As state funding for education declines, college opportunity also declines for future students ...which will mean a decline in economic prosperity for California.
op-eD IN THE SAN JOSE MERCURY-NEWS BY George R. Blumenthal, Martha J. Kanter and Don W. Kassing
05/25/2008 — Demand for college has never been higher, but state budget cuts threaten access for thousands of students.
This fall, California's public institutions of higher education should be embracing the state's largest high school graduating class. Instead, significant numbers of qualified students may be denied access because of the state's $17.2 billion budget deficit and cuts in state support for higher education.
California's landmark system of public colleges and universities is a key part of the solution for our troubled economy, particularly as the need for job training and retraining escalates. Now is the time to invest in higher education for people of all ages.
We recognize and appreciate that Gov. Arnold Schwarzenegger's revised budget for 2008-09 restores a portion of the drastic cuts proposed in January. Yet it still falls far short of meeting the needs of education at all levels.
Californians are enrolling in the state's public colleges and universities in record numbers because of the rise in high school graduates and the growing need for workforce training. The state Department of Finance projected that our combined enrollments would increase by nearly 23 percent between 2005 and 2015, bringing 503,750 more students through our doors and pushing our fall enrollment to more than 2.7 million. But as state funding for education declines, college opportunity also declines for those future students, which will mean a decline in economic prosperity for California.
That's why the state's three branches of public higher education - the California Community Colleges, the California State University and the University of California - have joined in unity. We urge state lawmakers to make education funding a priority or see California suffer long-term economic consequences.
Our three systems are closely tied and each makes unique educational and economic contributions. Consider that six of 10 CSU graduates and one of three UC graduates begin their college careers at a community college. Community colleges train 70 percent of the state's nurses; the CSU system educates 60 percent of California's certificated teachers; and UC schools produce virtually all of our state's publicly educated doctors, lawyers and Ph.D.s. In addition, more than 1,000 California biotech, high-tech and other R&D-intensive companies put UC research to work every day.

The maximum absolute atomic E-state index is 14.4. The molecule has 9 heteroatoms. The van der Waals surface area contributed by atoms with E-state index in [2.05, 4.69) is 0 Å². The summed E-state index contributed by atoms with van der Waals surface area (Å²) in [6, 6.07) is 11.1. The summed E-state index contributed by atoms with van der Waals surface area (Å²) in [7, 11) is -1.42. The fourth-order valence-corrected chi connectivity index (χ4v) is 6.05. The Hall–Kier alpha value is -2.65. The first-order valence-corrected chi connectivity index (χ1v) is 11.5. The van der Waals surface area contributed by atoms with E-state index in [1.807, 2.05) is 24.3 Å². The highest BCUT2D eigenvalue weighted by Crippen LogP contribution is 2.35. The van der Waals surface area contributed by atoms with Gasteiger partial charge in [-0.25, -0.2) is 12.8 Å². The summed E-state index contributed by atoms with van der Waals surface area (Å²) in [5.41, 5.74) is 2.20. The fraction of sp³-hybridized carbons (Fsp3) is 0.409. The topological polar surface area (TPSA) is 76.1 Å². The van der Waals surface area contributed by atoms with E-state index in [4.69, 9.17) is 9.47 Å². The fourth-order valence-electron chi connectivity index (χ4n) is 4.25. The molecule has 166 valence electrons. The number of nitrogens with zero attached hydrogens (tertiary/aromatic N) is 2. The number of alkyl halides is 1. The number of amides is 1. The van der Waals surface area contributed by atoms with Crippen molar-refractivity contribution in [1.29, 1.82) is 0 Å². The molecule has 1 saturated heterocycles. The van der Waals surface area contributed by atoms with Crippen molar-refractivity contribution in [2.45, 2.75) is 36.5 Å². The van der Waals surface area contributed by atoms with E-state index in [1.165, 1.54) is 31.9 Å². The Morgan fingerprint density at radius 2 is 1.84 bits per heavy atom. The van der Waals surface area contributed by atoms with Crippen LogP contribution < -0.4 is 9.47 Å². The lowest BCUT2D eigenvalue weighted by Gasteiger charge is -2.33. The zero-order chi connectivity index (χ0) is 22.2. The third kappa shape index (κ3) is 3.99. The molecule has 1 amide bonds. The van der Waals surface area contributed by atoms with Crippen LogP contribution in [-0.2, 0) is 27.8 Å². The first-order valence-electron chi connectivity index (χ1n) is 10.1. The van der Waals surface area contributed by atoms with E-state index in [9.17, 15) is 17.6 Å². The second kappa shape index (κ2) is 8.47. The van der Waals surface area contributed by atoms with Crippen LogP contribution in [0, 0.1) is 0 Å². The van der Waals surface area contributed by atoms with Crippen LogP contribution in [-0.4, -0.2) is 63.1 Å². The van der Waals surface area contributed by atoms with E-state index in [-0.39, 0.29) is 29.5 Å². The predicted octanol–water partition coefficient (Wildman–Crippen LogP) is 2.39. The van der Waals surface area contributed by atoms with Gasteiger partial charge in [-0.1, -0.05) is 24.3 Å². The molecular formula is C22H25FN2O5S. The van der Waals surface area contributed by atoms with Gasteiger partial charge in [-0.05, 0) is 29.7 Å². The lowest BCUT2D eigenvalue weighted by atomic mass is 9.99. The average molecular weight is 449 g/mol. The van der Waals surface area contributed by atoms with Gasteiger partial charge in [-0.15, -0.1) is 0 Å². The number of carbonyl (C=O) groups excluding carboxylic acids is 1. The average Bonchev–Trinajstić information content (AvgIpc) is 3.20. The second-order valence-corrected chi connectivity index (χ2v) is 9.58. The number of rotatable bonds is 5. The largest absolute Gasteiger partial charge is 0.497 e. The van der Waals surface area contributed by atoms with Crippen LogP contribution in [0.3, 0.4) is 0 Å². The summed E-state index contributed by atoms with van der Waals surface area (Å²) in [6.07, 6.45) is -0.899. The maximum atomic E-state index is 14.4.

It is vital for California's future that more students from under-served and low-income communities attend college. Currently, two-thirds of the state's pupils in K-12 schools are students of color.
We already serve the most diverse group of students in California's history. More than 55 percent of CSU's enrollment is from traditionally under-served populations. Thirty-five percent of UC students are from low-income families, the highest proportion among the nation's top research universities. In the community colleges, full-time students have a median income of $16,223 a year. One fourth of those have incomes under $5,544 a year. Which of these potential college graduates should we turn away?
If 2 percent more Californians had associate's degrees and 1 percent more earned bachelor's degrees, the state's economy would grow by $20 billion, according to a recent report by the non-profit Campaign for College Opportunity. That would mean our state and local tax revenues would increase by $1.2 billion a year, and 174,000 new jobs would be created. For every dollar the state invests in a student's higher education, according to the report, there is a $3 net return on investment.
California today provides a relatively small portion of financial support for CSU and UC, and funds community colleges at only about half the national average. Students and parents also bear a much larger share of the cost of education than in the recent past. To help close the gap, all three of our educational systems are working hard to raise funds privately and through grants. But a quality educational system requires broader investment.
We urge Californians to take the long view and ask their legislators to not only preserve, but increase funding to support all levels of education in California. The unintended consequences of allowing further decline will be far more costly in the long run. Reducing educational opportunity at a time of record enrollment growth makes no economic sense.
GEORGE R. BLUMENTHAL is chancellor of the University of California-Santa Cruz. MARTHA J. KANTER is chancellor of the Foothill-De Anza Community College District. DON W. KASSING is president of San Jose State University. They wrote this article for the Mercury News.